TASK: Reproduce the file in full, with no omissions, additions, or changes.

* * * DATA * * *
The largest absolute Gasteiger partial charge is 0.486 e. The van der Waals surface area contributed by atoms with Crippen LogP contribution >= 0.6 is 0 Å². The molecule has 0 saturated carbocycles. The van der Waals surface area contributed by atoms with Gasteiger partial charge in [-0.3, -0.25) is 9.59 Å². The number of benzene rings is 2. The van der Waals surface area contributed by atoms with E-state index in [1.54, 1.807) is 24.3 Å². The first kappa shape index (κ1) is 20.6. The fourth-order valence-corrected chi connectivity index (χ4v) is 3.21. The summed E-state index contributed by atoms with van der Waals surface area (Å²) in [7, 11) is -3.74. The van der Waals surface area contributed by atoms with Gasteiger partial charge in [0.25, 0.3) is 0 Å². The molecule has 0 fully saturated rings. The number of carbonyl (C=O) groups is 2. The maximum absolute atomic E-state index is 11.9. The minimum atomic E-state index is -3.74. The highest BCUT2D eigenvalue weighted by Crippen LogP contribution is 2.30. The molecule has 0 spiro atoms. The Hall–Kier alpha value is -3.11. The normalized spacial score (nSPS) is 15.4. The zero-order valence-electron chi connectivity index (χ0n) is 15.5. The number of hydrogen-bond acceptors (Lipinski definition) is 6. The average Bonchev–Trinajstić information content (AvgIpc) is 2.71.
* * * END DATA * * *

The largest absolute Gasteiger partial charge is 0.486 e. The van der Waals surface area contributed by atoms with Crippen LogP contribution >= 0.6 is 0 Å². The molecule has 0 saturated carbocycles. The van der Waals surface area contributed by atoms with Gasteiger partial charge in [-0.3, -0.25) is 9.59 Å². The number of benzene rings is 2. The van der Waals surface area contributed by atoms with E-state index in [1.54, 1.807) is 24.3 Å². The first kappa shape index (κ1) is 20.6. The fourth-order valence-corrected chi connectivity index (χ4v) is 3.21. The summed E-state index contributed by atoms with van der Waals surface area (Å²) in [7, 11) is -3.74. The van der Waals surface area contributed by atoms with Gasteiger partial charge in [0.25, 0.3) is 0 Å². The molecule has 0 fully saturated rings. The number of carbonyl (C=O) groups is 2. The maximum absolute atomic E-state index is 11.9. The minimum atomic E-state index is -3.74. The highest BCUT2D eigenvalue weighted by Crippen LogP contribution is 2.30. The molecule has 0 spiro atoms. The Hall–Kier alpha value is -3.11. The normalized spacial score (nSPS) is 15.4. The zero-order valence-electron chi connectivity index (χ0n) is 15.5. The number of hydrogen-bond acceptors (Lipinski definition) is 6. The average Bonchev–Trinajstić information content (AvgIpc) is 2.71.